Exposure to professional pest control treatments and the risk of childhood acute lymphoblastic leukemia

Authors

  • Helen D. Bailey,

    Corresponding author
    1. Telethon Institute for Child Health Research, Centre for Child Health Research, University of Western Australia, Perth, Western Australia, Australia
    • Telethon Institute for Child Health Research, PO BOX 855, WA 6872, Australia
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    • Tel.: +61 8 9489 7922, Fax: +61 8 9489 7700

  • Bruce K. Armstrong,

    1. Sydney School of Public Health, University of Sydney, Camperdown, New South Wales, Australia
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  • Nicholas H. de Klerk,

    1. Telethon Institute for Child Health Research, Centre for Child Health Research, University of Western Australia, Perth, Western Australia, Australia
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  • Lin Fritschi,

    1. Western Australian Institute for Medical Research, University of Western Australia, Perth, Western Australia, Australia
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  • John Attia,

    1. School of Medicine and Public Health, Centre for Clinical Epidemiology and Biostatistics, University of Newcastle, Newcastle, New South Wales, Australia
    2. Department of Medicine, John Hunter Hospital and Hunter Medical Research Institute, New Lambton, New South Wales, Australia
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  • Rodney J. Scott,

    1. Hunter Medical Research Institute, The School of Biomedical Sciences, Faculty of Health, University of Newcastle
    2. Hunter Area Pathology Service, HNEHealth, Newcastle, New South Wales, Australia
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  • Elizabeth Smibert,

    1. Children's Cancer Centre, Royal Children's Hospital, Melbourne, Victoria, Australia
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  • Elizabeth Milne,

    1. Telethon Institute for Child Health Research, Centre for Child Health Research, University of Western Australia, Perth, Western Australia, Australia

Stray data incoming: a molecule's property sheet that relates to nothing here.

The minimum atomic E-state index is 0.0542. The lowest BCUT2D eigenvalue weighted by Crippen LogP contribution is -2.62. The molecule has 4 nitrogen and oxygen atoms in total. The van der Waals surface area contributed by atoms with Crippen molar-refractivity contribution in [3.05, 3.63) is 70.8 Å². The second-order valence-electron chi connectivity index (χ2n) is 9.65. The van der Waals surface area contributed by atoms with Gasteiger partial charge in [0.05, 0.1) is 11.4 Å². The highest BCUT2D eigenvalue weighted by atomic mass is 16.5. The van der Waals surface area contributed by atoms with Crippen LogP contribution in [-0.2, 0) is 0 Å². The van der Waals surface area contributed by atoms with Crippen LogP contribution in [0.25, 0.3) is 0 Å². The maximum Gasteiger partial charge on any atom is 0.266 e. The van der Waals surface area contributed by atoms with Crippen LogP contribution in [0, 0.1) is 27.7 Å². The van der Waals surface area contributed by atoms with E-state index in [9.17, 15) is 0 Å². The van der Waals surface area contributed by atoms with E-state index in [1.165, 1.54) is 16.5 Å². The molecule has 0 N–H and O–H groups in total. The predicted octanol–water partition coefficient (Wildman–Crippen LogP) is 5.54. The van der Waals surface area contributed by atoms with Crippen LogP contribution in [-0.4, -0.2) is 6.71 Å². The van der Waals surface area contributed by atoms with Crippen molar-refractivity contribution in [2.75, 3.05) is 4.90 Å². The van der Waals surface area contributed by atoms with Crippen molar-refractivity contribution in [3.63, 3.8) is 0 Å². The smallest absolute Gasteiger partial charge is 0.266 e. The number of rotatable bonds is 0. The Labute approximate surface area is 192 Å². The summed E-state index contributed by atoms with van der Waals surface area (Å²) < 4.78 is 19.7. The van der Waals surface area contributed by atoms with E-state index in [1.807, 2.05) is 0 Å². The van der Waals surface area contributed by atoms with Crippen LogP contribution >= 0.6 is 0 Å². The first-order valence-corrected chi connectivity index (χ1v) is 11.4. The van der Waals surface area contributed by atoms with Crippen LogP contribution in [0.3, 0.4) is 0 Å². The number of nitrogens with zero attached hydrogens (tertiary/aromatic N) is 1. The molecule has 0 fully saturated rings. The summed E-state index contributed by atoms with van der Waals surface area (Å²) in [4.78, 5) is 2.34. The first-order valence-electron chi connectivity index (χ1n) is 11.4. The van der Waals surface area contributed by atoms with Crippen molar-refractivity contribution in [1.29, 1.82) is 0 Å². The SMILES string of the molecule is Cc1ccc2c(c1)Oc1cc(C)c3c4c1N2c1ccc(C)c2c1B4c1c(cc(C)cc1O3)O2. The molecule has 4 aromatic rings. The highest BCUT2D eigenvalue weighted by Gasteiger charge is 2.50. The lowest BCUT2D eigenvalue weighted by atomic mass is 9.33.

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  • for the Aus-ALL Consortium


  • The Aus-ALL consortium conducted the study and the Telethon Institute for Child Health Research (TICHR), University of Western Australia, was the coordinating centre. Bruce K. Armstrong (Sydney School of Public Health), Elizabeth Milne (TICHR), Frank M. van Bockxmeer (Royal Perth Hospital), Michelle Haber (Children's Cancer Institute Australia), Rodney J. Scott (University of Newcastle), John Attia (University of Newcastle), Murray D. Norris (Children's Cancer Institute Australia), Carol Bower (TICHR), Nicholas H. de Klerk (TICHR), Lin Fritschi (WA Institute for Medical Research), Ursula R. Kees (TICHR), Margaret Miller (Edith Cowan University), Judith R. Thompson (WA Cancer Registry) were the research investigators and Helen D. Bailey (TICHR) was the project coordinator. The clinical investigators were: Frank Alvaro (John Hunter Hospital, Newcastle); Catherine Cole (Princess Margaret Hospital for Children, Perth); Luciano Dalla Pozza (Children's Hospital at Westmead, Sydney); John Daubenton (Royal Hobart Hospital, Hobart); Peter Downie (Monash Medical Centre, Melbourne); Liane Lockwood, (Royal Children's Hospital, Brisbane); Maria Kirby (Women's and Children's Hospital, Adelaide); Glenn Marshall (Sydney Children's Hospital, Sydney); Elizabeth Smibert (Royal Children's Hospital, Melbourne); Ram Suppiah, (previously Mater Children's Hospital, Brisbane).

Abstract

Previous studies suggest that exposure to pesticides increases the risk of childhood acute lymphoblastic leukemia (ALL). The aim of this analysis was to investigate whether professional pest treatments in or around the home before birth or during childhood increased the risk of childhood ALL. Data from 388 cases and 870 frequency-matched controls were analyzed using unconditional logistic regression, adjusting for study matching variables and potential confounders, to calculate odds ratios (ORs). A meta-analysis of our findings with the published findings of previous studies was also conducted. The ORs for any professional pest control treatments were 1.19 (95% CI 0.83, 1.69) in the year before pregnancy, 1.30 (95% CI 0.86, 1.97) during pregnancy and 1.24 (95% CI 0.93, 1.65) for those done after the child's birth. The ORs for exposure after birth were highest when it occurred between the ages of two and three years. ORs were elevated for termite treatments before birth. ORs were higher for pre-B than T cell ALL and for t(12;21) (ETV6-Runx-1) than other cytogenetic sub-types. The pooled OR from a meta-analysis of our study with three previous studies of professional pest control treatments during pregnancy was 1.37 (95% CI 1.00, 1.88). Our results, and those of our meta-analysis, provide some evidence of a modestly increased risk of ALL for professional pest control treatments done during the index pregnancy and possibly in the child's early years. The analysis of pooled data from international collaborations may provide more certainty regarding these potentially important associations.

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